Trading Strategies – 18 June 2020 - Doo Prime News
Doo Prime News > Important Notice > Trading Strategies – 18 June 2020

Good morning.. Quieter in Asia but concerns over the rising tensions between north and south Korea which saw JPY strength and a dip in equities. FX ranges were small but AUD and Kiwi were lower on poor data. Aussie unemployment especially so. I covered the BoE meeting due later today yesterday but I am going for an additional £150bln of stimulus as why do less and have to add again in August. They need the power to monetise all the debt coming down the pipe and we may get a move if Bailey is particularly dovish which seems likely. Markets seemed to have seen a more muted move on the concerning ongoing rise in hospitalisations in the US which I find interesting. I also think the USD move is an interesting one over the last day or so since the US retail sales data. But we have a massive option expiry in US equity markets tomorrow and there is talk of huge pension fund selling into quarter end. One thing is clear; this is NOT a time to be short vol. Jobless claims may impact later, especially if better than expected. Nothing expected from the Swiss or Norway CB meetings today..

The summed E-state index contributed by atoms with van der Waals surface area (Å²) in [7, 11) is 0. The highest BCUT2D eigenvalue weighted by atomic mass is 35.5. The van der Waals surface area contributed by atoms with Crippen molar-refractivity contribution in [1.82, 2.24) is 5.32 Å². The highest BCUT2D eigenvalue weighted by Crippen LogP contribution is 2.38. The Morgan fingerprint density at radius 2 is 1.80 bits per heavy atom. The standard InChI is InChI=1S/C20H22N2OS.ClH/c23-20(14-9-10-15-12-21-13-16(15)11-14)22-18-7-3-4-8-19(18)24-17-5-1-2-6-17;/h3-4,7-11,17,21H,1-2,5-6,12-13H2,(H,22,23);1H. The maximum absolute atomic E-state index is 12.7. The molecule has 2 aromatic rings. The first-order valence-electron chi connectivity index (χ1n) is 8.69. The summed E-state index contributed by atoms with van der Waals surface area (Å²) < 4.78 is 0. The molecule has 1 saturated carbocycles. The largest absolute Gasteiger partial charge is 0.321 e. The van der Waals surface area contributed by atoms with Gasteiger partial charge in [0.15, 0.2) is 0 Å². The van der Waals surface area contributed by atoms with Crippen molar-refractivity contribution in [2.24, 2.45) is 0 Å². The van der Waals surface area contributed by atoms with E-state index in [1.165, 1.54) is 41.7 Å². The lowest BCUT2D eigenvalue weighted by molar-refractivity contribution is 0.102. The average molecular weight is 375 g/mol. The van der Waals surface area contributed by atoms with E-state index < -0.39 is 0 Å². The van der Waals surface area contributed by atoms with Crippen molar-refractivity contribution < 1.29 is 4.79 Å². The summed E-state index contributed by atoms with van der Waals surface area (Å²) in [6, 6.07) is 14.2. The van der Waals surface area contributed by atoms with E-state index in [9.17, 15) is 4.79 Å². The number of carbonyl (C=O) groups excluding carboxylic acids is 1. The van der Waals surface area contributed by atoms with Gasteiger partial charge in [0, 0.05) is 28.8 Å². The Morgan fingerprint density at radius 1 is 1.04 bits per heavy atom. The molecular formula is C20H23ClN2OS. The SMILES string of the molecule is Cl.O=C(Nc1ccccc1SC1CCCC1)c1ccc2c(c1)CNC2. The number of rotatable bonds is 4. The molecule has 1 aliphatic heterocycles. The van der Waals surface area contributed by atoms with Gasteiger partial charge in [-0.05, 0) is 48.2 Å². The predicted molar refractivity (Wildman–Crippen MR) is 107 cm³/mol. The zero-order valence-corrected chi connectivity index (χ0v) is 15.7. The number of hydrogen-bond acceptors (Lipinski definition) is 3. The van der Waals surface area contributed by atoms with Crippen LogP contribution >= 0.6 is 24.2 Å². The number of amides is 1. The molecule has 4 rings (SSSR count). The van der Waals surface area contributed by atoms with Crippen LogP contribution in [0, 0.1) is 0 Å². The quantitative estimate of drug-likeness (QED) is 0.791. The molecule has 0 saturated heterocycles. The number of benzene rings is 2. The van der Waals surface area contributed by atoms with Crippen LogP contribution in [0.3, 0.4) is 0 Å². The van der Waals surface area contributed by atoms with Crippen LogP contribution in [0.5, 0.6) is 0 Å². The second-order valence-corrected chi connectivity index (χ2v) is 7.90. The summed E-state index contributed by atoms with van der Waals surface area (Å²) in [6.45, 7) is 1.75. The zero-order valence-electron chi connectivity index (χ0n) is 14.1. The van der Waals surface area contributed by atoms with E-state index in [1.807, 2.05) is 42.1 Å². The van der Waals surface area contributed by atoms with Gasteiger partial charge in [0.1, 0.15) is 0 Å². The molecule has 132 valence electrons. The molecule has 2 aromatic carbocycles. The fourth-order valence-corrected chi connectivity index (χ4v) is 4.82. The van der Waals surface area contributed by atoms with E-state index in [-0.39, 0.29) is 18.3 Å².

Keep the Faith..

Details 18/06/20

Powell asks for more from Government: Vols to remain elevated which should be taken as a warning.

Jay Powell took his begging bowl to the House yesterday and asked again for more fiscal stimulus from politicians in an effort to help Main St back onto its feet as he is clearly aware that the Fed alone cannot deliver what is needed. The Fed can prop up markets and add liquidity but for the majority on Main St that is completely useless with rates down here now; only the very wealthy benefit. There have been calls from academics that this additional spending will do irreparable damage and send the USD crashing down and see the rebirth of inflation that eventually ends in economic disaster for the US and global markets.